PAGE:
By the winter of 1968, Lyndon Johnson was a broken president.
History never repeats itself exactly. But Barack Obama is making the same mistakes today that LBJ made in 1965.
He has ordered 17,000 more U.S. troops into Afghanistan, as the situation deteriorates and the NATO allies pull out. He has no exit strategy. He has read a repudiation of George Bush as a mandate for a government seizure of wealth and power that exceeds anything attempted in the Great Society.
Fully half of the $3.55 trillion in spending Obama will preside over this year will not be covered by tax revenue but by red ink. The money will have to be borrowed from abroad or printed by the Fed.
Not only is Barack running a deficit four times as large as Bush's largest, he has called for $1 trillion in new taxes on America's most successful, who have already seen their savings and pensions ravaged.
He wants a cap-and-trade system to deal with a global-warming or climate-change crisis many scientists believe is a hoax. He is going to provide health care for all, including immigrants, millions of whom arrive uninsured every year.
He is going to plunge scores of billions more into education, though education has eaten up the wealth of an empire, as SAT scores sink further and further below the apogee of 1964, before LBJ and the feds barged in. He is going to ask Congress for authority to spend another $750 billion rescuing the banks.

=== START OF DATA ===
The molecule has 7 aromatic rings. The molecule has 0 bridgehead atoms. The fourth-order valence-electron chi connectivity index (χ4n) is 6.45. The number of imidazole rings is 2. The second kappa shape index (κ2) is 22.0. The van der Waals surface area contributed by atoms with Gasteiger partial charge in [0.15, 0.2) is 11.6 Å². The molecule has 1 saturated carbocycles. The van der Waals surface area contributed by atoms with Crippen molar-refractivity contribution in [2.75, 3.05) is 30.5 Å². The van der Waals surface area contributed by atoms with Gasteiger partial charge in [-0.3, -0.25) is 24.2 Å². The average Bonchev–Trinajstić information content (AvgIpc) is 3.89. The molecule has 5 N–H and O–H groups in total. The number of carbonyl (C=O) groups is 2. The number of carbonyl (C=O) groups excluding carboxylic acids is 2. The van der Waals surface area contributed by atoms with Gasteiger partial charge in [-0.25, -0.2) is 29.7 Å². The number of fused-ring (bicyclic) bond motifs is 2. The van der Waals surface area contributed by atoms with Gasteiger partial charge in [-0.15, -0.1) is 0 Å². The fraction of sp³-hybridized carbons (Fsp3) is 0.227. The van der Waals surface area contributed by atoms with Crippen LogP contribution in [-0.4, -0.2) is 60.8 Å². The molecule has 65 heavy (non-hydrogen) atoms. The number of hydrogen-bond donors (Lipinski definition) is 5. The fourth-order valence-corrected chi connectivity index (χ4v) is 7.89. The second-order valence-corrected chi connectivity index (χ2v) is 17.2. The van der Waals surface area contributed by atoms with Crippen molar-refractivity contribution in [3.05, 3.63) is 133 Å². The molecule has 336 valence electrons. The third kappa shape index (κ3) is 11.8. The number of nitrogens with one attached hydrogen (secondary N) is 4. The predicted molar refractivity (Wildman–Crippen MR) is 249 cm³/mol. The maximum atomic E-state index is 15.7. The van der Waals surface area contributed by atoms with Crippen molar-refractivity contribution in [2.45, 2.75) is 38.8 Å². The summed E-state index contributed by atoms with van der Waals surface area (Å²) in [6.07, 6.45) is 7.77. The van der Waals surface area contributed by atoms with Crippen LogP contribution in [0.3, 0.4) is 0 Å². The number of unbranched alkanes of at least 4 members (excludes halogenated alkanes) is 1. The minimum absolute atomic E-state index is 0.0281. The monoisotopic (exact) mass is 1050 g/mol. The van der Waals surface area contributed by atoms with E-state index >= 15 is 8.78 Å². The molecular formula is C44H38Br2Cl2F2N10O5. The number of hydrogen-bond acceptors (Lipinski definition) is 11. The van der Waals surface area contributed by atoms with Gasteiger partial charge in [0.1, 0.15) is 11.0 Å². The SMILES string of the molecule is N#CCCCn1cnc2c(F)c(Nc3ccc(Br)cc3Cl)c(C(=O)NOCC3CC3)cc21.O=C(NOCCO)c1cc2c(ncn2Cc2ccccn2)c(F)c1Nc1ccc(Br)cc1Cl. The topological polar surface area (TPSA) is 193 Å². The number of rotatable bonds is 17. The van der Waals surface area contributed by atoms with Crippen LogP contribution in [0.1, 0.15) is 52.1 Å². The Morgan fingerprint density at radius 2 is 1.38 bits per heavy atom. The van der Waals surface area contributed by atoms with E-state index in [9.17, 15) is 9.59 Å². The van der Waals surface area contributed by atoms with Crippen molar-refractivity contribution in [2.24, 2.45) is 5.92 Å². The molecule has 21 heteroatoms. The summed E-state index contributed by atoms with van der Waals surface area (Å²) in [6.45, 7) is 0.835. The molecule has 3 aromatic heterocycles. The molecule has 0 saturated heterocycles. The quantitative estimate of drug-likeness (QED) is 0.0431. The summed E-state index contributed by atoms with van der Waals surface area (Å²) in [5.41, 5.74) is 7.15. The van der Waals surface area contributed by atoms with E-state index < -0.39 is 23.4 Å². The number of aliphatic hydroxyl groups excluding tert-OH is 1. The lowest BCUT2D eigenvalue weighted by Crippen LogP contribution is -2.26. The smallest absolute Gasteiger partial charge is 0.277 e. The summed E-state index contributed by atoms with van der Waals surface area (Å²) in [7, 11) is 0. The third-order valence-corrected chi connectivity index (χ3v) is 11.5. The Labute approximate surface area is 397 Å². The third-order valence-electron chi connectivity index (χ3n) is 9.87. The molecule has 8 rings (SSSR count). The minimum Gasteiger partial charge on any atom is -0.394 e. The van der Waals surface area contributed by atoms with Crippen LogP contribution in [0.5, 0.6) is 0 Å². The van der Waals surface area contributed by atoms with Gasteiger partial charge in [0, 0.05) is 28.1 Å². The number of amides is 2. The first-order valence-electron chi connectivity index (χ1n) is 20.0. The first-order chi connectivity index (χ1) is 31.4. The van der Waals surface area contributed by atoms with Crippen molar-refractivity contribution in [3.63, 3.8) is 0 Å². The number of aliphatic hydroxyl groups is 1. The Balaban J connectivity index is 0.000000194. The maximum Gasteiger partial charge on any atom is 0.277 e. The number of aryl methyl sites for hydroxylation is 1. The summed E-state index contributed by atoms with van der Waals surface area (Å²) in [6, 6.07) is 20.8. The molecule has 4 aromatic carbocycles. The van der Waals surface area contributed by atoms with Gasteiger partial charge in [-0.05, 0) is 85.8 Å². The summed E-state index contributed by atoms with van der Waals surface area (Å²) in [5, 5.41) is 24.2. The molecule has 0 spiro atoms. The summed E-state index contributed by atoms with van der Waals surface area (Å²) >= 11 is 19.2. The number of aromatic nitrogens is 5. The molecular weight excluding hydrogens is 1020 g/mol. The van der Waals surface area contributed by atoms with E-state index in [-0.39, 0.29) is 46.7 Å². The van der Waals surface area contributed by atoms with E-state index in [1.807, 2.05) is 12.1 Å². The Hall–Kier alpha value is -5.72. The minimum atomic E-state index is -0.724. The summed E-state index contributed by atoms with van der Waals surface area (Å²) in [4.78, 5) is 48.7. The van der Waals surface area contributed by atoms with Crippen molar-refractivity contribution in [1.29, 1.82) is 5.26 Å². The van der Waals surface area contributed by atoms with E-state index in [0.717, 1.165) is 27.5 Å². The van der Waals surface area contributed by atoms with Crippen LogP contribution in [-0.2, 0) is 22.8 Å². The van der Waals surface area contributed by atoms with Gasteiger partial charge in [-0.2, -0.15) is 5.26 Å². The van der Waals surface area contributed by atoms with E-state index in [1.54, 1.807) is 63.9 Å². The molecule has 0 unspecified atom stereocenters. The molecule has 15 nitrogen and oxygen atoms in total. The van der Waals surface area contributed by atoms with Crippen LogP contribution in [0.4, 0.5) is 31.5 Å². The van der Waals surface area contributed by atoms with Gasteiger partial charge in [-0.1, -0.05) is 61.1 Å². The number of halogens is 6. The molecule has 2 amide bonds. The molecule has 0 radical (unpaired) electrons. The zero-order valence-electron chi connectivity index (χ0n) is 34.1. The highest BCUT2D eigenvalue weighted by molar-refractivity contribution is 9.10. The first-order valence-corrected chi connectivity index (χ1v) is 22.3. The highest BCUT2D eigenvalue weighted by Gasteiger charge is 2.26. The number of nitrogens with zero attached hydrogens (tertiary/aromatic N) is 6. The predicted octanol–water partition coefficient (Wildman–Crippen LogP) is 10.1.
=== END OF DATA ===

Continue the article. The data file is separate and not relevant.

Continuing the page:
He is going to find the cure for cancer. He is going to ensure every kid gets a college education.
He is going to drop half of all wage-earners off the tax rolls, while the top 2 percent, who already pay 40 percent of all income taxes, are forced to cough up more.
Obama is misreading the election returns. When America voted to cancel the White House lease of Mr. Bush, it did not vote Barack Obama a blank check.
By misinterpreting his mandate, Obama has accomplished something John McCain could not -- unite the Republican Party and instill in it a new esprit de corps. For the Obama budget is an insult to the core belief of the party -- that free people, not coercive government, should shape the character of society.
By daring Republicans to fight on the issue of a $1.75 trillion deficit, Obama has liberated the GOP from any obligation to him. He has come out of the closet as a radical liberal spoiling for a fight over an agenda of radical change.
Sooner than any might have thought, we have clarity.
Monday, March 09, 2009
An 11-page Citizen's Guide provides clear resources to understand and explore our federal government finances. Links to that and other resources here.
Here's a confidence builder that our government will solve all our economic problems. From the Journal of Accountancy, March 2009:
"For the 12th consecutive year, the Government Accountability Office (GAO) said it could not express an opinion on the consolidated financial statement of the U.S. government—other than the Statement of Social Insurance—because of numerous material internal control weaknesses and other limitations.
Acting Comptroller General Gene Dodaro, the head of the GAO, said in a press release that the agency’s ability to render an opinion on the accrual-basis consolidated financial statement was hampered by three major issues that include “serious financial management problems at the Department of Defense, the federal government’s inability to adequately account for and reconcile intragovernmental activity and balances between federal agencies, and the federal government’s ineffective process for preparing the consolidated financial statements.”